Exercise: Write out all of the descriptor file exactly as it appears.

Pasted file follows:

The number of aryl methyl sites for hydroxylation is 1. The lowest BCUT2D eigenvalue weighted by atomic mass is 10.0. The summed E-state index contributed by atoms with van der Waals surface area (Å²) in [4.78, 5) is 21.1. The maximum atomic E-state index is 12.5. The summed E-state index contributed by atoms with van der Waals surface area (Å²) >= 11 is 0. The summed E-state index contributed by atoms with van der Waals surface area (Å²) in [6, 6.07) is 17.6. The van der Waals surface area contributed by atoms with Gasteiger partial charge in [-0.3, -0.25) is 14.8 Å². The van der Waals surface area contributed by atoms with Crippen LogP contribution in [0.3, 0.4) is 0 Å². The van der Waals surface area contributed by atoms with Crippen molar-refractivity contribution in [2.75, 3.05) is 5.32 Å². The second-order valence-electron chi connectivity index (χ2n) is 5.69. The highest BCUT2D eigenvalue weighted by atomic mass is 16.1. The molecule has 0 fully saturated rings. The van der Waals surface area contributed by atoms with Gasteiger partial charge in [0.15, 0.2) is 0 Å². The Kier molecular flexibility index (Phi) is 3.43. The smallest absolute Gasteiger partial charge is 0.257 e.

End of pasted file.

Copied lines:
The number of aryl methyl sites for hydroxylation is 1. The lowest BCUT2D eigenvalue weighted by atomic mass is 10.0. The summed E-state index contributed by atoms with van der Waals surface area (Å²) in [4.78, 5) is 21.1. The maximum atomic E-state index is 12.5. The summed E-state index contributed by atoms with van der Waals surface area (Å²) >= 11 is 0. The summed E-state index contributed by atoms with van der Waals surface area (Å²) in [6, 6.07) is 17.6. The van der Waals surface area contributed by atoms with Gasteiger partial charge in [-0.3, -0.25) is 14.8 Å². The van der Waals surface area contributed by atoms with Crippen LogP contribution in [0.3, 0.4) is 0 Å². The van der Waals surface area contributed by atoms with Crippen molar-refractivity contribution in [2.75, 3.05) is 5.32 Å². The second-order valence-electron chi connectivity index (χ2n) is 5.69. The highest BCUT2D eigenvalue weighted by atomic mass is 16.1. The molecule has 0 fully saturated rings. The van der Waals surface area contributed by atoms with Gasteiger partial charge in [0.15, 0.2) is 0 Å². The Kier molecular flexibility index (Phi) is 3.43. The smallest absolute Gasteiger partial charge is 0.257 e.